With all my experience and my tools I made some bad mistakes, too. And costly ones. It's part of a job, nobody's perfect. Waiting one month for the final result is maybe too long.

  4. #4
    ABW Ambassador VampireSkunk's Avatar
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    It's really annoying when things like that happen.

    Relax into the bad feelings.

    Welcome them, as best you can.

    Allow them to be.

    Ask yourself:

    Do you think you've punished yourself enough over this?

    (Check inside - answer yes or no...either is good)

    And...could you let go of wanting to punish yourself over this?

    (Check....yes or no...avoid 'maybe' - avoid analysing, weighing up the pros and cons, just say yes if you feel able to or no if you don't...either is good)

    And....would you?

    When?

    Rinse and repeat...several times.

    If you find yourself still holding on to the bad feelings, ask yourself:

    Would you rather continue feeling bad about this or would you rather be free of feeling bad?

    You may think I'm mad but just try it. You may feel a slight shift inside which is enough to allow the whole thing to start unraveling.

    If it works you'll have a clear head to correct the situation.

  5. #5
    Full Member Code Monkey's Avatar
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    Lesson learned... Move on..

    It happens to everyone..
    Stop blaming the parasites, low return days, cookie stuffers, networks, lousy AMs, and TOOLBARS!

  6. #6
    Member Working Mom's Avatar
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    Wow. Thanks for the quick and thorough responses. It has been encouraging to read that this is not an uncommon occurrence even for experienced affiliates. When I first discovered the error, which turned out to be a cascade of errors, I felt like the only veteran affiliate in the world who could make such a rookie mistake.

    Julian, Vampire Skunk & Code Monkey - I hear you. Thanks. Deep breaths, chalk it up to experience & move on and keep moving forward. Wallowing in the pit of despair isn't making me, my merchants or any customers any money or making anyone happier.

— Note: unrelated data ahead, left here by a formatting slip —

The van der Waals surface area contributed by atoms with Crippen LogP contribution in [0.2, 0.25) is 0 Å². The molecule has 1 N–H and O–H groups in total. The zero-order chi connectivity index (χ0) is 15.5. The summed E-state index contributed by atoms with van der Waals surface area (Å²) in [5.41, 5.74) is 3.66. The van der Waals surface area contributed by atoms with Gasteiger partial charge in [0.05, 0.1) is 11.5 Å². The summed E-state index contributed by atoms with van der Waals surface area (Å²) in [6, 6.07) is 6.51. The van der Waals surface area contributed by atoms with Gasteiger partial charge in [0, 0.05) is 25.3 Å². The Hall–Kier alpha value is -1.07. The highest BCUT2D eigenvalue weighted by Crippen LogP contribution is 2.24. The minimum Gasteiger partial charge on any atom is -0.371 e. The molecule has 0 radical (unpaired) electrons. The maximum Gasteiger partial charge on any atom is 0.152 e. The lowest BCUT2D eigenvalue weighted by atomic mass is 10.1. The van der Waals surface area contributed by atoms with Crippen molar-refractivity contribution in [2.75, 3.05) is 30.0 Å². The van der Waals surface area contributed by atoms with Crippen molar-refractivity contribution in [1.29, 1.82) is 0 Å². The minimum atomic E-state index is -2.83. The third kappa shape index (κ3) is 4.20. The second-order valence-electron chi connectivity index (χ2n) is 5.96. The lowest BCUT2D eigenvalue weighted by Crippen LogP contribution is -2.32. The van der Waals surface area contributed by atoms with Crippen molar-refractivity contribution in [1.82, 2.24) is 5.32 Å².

And what a tip from Zeus:
    Quote Originally Posted by Zeus
    With indies I feel more confident working with the owner of the company. I don't work with indies if I don't represent a big part of their income. That's my way to be sure things will work smoothly. I don't have a good experience working with employees. Most of the time they don't feel responsible.
    I try to check my landing pages quite often. It's not always easy, because you don't want to influence your stats. I've a database of all my redirects and my landing pages, so I can click on them without triggering penalties. I've always in view a dashboard with my daily income, my own live stats, visits, clicks... so I can react fast.
    With all my experience and my tools I made some bad mistakes, too. And costly ones. It's part of a job, nobody's perfect. Waiting one month for the final result is maybe too long.
    Highlight, underscore, copy paste print and save that one. It ought to go into the affiliate marketers rule book, -if one ever gets written.

    Here's what we've learned today kids:
    1. Make sure you work with the owner in individual accounts
    2. Make sure you're one of their top accounts.
    3. And check your landing pages often - but do it in such a way that you don't mess up your stats.

    Yes, this has been a valuable learning experience - hopefully the fact that I posted this thread about my "not so great marketing savvy" will save somebody else from learning it in the school of hard knocks.

    Incidentally, heard from the new guy at the account this morning. They have their tech people working on resuming the old promotion & landing page now...maybe by the end of the day it'll be like this whole thing is a distant memory... :-)
    [I]Let us not become weary in doing good, for at the proper time we will reap a harvest if we do not give up.[/I] -Galatians 6:9

  7. #7